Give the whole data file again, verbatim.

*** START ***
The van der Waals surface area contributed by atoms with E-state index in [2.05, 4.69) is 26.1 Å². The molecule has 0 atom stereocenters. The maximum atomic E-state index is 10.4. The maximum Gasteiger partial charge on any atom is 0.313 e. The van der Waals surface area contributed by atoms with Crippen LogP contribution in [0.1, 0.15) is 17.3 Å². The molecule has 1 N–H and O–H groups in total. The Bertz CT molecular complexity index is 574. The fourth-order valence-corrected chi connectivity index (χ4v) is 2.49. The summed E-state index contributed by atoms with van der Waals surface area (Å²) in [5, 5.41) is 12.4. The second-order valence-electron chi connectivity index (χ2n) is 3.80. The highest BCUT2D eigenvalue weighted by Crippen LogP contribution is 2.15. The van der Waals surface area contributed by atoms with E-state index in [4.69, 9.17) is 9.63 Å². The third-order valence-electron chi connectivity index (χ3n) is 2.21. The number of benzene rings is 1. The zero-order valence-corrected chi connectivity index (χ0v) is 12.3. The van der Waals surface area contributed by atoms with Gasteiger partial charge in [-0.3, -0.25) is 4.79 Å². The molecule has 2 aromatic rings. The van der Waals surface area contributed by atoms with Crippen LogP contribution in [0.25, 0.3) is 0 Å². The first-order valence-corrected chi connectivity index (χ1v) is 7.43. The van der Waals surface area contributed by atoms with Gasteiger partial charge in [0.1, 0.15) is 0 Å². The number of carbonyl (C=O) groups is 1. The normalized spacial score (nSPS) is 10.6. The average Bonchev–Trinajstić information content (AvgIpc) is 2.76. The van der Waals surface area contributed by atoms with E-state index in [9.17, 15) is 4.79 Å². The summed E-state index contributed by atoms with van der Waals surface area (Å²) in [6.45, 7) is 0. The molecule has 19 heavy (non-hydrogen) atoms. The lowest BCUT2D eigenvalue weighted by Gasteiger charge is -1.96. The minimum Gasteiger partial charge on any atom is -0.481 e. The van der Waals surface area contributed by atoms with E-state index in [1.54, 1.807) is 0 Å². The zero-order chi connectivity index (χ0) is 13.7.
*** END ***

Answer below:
The van der Waals surface area contributed by atoms with E-state index in [2.05, 4.69) is 26.1 Å². The molecule has 0 atom stereocenters. The maximum atomic E-state index is 10.4. The maximum Gasteiger partial charge on any atom is 0.313 e. The van der Waals surface area contributed by atoms with Crippen LogP contribution in [0.1, 0.15) is 17.3 Å². The molecule has 1 N–H and O–H groups in total. The Bertz CT molecular complexity index is 574. The fourth-order valence-corrected chi connectivity index (χ4v) is 2.49. The summed E-state index contributed by atoms with van der Waals surface area (Å²) in [5, 5.41) is 12.4. The second-order valence-electron chi connectivity index (χ2n) is 3.80. The highest BCUT2D eigenvalue weighted by Crippen LogP contribution is 2.15. The van der Waals surface area contributed by atoms with E-state index in [4.69, 9.17) is 9.63 Å². The third-order valence-electron chi connectivity index (χ3n) is 2.21. The number of benzene rings is 1. The zero-order valence-corrected chi connectivity index (χ0v) is 12.3. The van der Waals surface area contributed by atoms with Gasteiger partial charge in [-0.3, -0.25) is 4.79 Å². The molecule has 2 aromatic rings. The van der Waals surface area contributed by atoms with Crippen LogP contribution in [0.25, 0.3) is 0 Å². The first-order valence-corrected chi connectivity index (χ1v) is 7.43. The van der Waals surface area contributed by atoms with Gasteiger partial charge in [0.1, 0.15) is 0 Å². The number of carbonyl (C=O) groups is 1. The normalized spacial score (nSPS) is 10.6. The average Bonchev–Trinajstić information content (AvgIpc) is 2.76. The van der Waals surface area contributed by atoms with E-state index in [9.17, 15) is 4.79 Å². The summed E-state index contributed by atoms with van der Waals surface area (Å²) in [6.45, 7) is 0. The molecule has 19 heavy (non-hydrogen) atoms. The lowest BCUT2D eigenvalue weighted by Gasteiger charge is -1.96. The minimum Gasteiger partial charge on any atom is -0.481 e. The van der Waals surface area contributed by atoms with E-state index in [1.54, 1.807) is 0 Å². The zero-order chi connectivity index (χ0) is 13.7.